spl013564Background:
The Internet is widely available and commonly used for health information; therefore, Web-based weight loss programs could provide support to large parts of the population in self-guided weight loss. Previous studies showed that Web-based weight loss interventions can be effective, depending on the quality of the program. The most effective program tools are visual progress charts or tools for the self-monitoring of weight, diet, and exercises. KiloCoach, a commercial program currently available in German-speaking countries, incorporates these features. A previous investigation showed that the program effectively supports users in losing weight.

Objective:
We investigated weight loss dynamics stratified by weight loss success after 6-month use of KiloCoach. Furthermore, we analyzed possible associations between intensity of program use and weight loss. The results are intended for tailoring user recommendations for weight-loss Internet platforms.

Methods:
Datasets of KiloCoach users (January 1, 2008 to December 31, 2011) who actively used the platform for 6 months or more were assigned to this retrospective analysis. Users (N=479) were 42.2% men, mean age of 44.0 years (SD 11.7), with a mean body mass index (BMI) of 31.7 kg/m2 (SD 3.2). Based on the weight loss achieved after 6 months, 3 success groups were generated. The unsuccessful group lost <5%, the moderate success group lost 5%-9.9%, and the high success group lost ≥10% of their baseline body weight. At baseline, the unsuccessful (n=261, 54.5%), moderate success (n=133, 27.8%), and high success (n=85, 17.8%) groups were similar in age, weight, BMI, and gender distribution.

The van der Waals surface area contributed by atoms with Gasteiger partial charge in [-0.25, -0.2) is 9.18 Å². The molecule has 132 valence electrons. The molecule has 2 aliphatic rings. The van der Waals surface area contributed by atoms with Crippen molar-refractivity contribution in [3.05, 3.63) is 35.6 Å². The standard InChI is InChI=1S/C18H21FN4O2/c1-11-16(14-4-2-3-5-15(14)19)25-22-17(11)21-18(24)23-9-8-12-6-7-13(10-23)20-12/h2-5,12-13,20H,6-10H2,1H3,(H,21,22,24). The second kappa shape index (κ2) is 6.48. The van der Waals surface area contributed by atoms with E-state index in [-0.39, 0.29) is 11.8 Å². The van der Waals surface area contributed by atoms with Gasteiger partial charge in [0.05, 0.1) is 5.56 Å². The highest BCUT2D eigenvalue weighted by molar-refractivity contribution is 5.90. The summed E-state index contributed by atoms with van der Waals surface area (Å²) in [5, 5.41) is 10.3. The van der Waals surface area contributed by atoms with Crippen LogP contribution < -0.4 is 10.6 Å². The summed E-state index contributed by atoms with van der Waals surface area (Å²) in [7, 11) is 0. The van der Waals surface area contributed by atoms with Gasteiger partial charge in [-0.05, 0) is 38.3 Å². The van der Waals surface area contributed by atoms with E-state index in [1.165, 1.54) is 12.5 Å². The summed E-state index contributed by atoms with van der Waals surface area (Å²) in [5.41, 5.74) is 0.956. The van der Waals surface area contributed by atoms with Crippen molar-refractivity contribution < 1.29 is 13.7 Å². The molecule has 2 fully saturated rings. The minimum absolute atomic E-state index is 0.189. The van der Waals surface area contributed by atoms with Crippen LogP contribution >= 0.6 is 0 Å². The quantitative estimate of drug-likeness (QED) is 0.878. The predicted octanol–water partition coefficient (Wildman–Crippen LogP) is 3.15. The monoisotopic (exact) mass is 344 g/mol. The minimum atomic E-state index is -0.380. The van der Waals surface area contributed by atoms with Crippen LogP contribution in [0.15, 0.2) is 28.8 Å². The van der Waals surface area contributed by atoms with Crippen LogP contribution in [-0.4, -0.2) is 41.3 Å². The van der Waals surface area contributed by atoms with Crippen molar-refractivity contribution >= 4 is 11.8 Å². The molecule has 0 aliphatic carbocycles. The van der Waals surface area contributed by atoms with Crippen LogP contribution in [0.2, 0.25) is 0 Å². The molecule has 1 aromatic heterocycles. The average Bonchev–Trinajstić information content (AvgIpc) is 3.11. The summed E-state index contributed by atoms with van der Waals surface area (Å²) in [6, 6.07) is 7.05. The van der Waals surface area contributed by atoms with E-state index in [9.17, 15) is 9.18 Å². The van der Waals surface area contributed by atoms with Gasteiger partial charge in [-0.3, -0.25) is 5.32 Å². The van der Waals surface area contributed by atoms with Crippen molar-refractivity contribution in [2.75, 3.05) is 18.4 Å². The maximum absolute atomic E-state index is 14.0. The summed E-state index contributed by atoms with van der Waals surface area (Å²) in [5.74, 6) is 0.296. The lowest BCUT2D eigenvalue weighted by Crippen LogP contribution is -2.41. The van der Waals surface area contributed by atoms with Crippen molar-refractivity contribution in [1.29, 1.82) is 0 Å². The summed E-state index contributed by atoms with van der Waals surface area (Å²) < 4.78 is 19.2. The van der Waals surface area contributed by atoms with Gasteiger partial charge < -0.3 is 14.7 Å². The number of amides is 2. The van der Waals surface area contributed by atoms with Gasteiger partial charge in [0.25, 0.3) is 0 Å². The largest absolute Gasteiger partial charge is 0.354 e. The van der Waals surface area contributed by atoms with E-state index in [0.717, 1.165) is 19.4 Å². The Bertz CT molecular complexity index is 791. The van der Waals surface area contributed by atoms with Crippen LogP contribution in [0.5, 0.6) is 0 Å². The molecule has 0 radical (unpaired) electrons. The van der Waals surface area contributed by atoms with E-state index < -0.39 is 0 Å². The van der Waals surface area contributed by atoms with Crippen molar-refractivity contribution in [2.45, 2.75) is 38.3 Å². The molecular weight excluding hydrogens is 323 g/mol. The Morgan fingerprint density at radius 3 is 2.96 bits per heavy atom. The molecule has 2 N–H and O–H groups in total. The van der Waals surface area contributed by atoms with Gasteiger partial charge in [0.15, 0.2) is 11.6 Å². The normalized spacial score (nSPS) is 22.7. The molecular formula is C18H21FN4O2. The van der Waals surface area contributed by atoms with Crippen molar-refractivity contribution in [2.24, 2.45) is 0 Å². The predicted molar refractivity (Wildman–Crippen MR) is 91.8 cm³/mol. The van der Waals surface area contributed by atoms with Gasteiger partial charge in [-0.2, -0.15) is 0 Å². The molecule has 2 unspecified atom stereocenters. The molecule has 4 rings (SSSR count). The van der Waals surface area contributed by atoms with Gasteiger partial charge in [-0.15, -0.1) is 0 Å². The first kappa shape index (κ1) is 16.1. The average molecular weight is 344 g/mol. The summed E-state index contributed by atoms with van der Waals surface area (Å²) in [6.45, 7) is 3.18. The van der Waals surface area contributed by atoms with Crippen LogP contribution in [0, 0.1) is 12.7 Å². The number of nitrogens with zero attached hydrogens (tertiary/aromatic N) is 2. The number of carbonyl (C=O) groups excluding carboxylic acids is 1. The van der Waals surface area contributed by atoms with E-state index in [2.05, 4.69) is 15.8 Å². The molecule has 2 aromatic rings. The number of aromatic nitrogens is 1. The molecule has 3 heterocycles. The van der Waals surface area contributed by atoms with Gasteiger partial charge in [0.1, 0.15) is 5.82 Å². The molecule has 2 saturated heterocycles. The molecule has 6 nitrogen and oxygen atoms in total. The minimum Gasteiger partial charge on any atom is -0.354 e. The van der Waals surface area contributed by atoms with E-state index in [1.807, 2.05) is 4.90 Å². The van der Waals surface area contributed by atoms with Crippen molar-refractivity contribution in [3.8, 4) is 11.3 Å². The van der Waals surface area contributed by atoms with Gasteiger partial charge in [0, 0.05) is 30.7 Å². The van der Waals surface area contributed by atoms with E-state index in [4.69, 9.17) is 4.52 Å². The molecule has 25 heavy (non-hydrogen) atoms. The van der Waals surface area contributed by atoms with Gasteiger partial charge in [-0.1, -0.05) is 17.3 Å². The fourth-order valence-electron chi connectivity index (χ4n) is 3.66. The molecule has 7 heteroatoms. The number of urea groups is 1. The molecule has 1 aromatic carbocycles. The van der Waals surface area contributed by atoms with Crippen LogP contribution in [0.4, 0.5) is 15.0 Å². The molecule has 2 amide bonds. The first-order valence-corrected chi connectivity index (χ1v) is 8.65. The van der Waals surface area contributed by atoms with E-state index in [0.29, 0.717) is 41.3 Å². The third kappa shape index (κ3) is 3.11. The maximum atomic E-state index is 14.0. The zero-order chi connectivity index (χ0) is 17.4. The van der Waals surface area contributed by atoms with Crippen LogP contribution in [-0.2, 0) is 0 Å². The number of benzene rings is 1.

Results:
After 6 months, the unsuccessful group lost 1.2% (SD 2.4), the moderate success group lost 7.4% (SD 1.5), and the high success group lost 14.2% (SD 3.8) of their initial weight (P<.001). Multivariate regression showed that early weight loss (weeks 3-4), the total number of dietary protocols, and the total number of weight entries were independent predictors for 6-month weight reduction (all P<.001) explaining 52% of the variance in weight reduction. Sensitivity analysis by baseline carried forward method confirmed all independent predictors of 6-month weight loss and reduced the model fit by only 11%. The high success group lost weight faster and maintained weight loss more efficiently than the other groups (P<.001). Early weight loss was associated with weight maintenance after 1 year and 2 years (both P<.001). Weight dynamics did not differ between men and women over 6 months when adjusted for baseline and usage parameters (P=.91). The percentage of male long-term users was unusually high (42.2%).

Conclusions:
Our results suggest that early weight loss and close program adherence (ie, 5 dietary protocols per week and weekly entering of current weight), especially in the early phase of program usage, can improve weight loss outcome.

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